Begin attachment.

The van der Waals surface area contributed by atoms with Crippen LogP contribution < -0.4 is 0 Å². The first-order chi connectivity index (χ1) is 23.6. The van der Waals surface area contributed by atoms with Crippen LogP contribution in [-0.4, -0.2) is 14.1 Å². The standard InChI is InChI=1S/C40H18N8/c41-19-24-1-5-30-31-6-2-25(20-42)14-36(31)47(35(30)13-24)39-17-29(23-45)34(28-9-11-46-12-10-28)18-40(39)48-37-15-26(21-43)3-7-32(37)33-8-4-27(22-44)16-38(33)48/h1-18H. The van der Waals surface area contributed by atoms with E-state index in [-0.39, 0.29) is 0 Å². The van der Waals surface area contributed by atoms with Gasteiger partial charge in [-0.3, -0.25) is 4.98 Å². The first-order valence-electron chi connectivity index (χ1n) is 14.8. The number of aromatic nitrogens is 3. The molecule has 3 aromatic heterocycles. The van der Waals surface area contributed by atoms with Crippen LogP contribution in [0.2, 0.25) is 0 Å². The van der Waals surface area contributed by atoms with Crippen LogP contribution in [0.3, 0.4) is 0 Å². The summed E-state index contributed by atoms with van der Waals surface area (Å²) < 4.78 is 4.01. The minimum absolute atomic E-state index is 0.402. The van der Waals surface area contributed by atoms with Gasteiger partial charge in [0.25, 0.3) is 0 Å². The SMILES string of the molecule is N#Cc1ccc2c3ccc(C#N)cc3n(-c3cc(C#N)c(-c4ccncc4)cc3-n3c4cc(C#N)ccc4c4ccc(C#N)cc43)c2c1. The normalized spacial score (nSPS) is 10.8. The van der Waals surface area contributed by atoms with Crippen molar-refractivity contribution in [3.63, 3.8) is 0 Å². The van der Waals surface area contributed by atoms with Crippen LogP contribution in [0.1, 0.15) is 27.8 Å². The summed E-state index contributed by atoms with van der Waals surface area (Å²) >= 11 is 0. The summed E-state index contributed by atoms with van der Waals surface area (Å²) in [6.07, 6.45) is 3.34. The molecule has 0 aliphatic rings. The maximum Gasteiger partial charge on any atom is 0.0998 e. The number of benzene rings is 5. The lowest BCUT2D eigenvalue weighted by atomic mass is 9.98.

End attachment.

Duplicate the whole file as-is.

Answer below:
The van der Waals surface area contributed by atoms with Crippen LogP contribution < -0.4 is 0 Å². The first-order chi connectivity index (χ1) is 23.6. The van der Waals surface area contributed by atoms with Crippen LogP contribution in [-0.4, -0.2) is 14.1 Å². The standard InChI is InChI=1S/C40H18N8/c41-19-24-1-5-30-31-6-2-25(20-42)14-36(31)47(35(30)13-24)39-17-29(23-45)34(28-9-11-46-12-10-28)18-40(39)48-37-15-26(21-43)3-7-32(37)33-8-4-27(22-44)16-38(33)48/h1-18H. The van der Waals surface area contributed by atoms with E-state index in [-0.39, 0.29) is 0 Å². The van der Waals surface area contributed by atoms with Gasteiger partial charge in [-0.3, -0.25) is 4.98 Å². The first-order valence-electron chi connectivity index (χ1n) is 14.8. The number of aromatic nitrogens is 3. The molecule has 3 aromatic heterocycles. The van der Waals surface area contributed by atoms with Crippen LogP contribution in [0.2, 0.25) is 0 Å². The van der Waals surface area contributed by atoms with Crippen LogP contribution in [0.3, 0.4) is 0 Å². The summed E-state index contributed by atoms with van der Waals surface area (Å²) < 4.78 is 4.01. The minimum absolute atomic E-state index is 0.402. The van der Waals surface area contributed by atoms with Gasteiger partial charge in [0.25, 0.3) is 0 Å². The SMILES string of the molecule is N#Cc1ccc2c3ccc(C#N)cc3n(-c3cc(C#N)c(-c4ccncc4)cc3-n3c4cc(C#N)ccc4c4ccc(C#N)cc43)c2c1. The normalized spacial score (nSPS) is 10.8. The van der Waals surface area contributed by atoms with Crippen molar-refractivity contribution in [3.63, 3.8) is 0 Å². The van der Waals surface area contributed by atoms with Crippen LogP contribution in [0.1, 0.15) is 27.8 Å². The summed E-state index contributed by atoms with van der Waals surface area (Å²) >= 11 is 0. The summed E-state index contributed by atoms with van der Waals surface area (Å²) in [6.07, 6.45) is 3.34. The molecule has 0 aliphatic rings. The maximum Gasteiger partial charge on any atom is 0.0998 e. The number of benzene rings is 5. The lowest BCUT2D eigenvalue weighted by atomic mass is 9.98.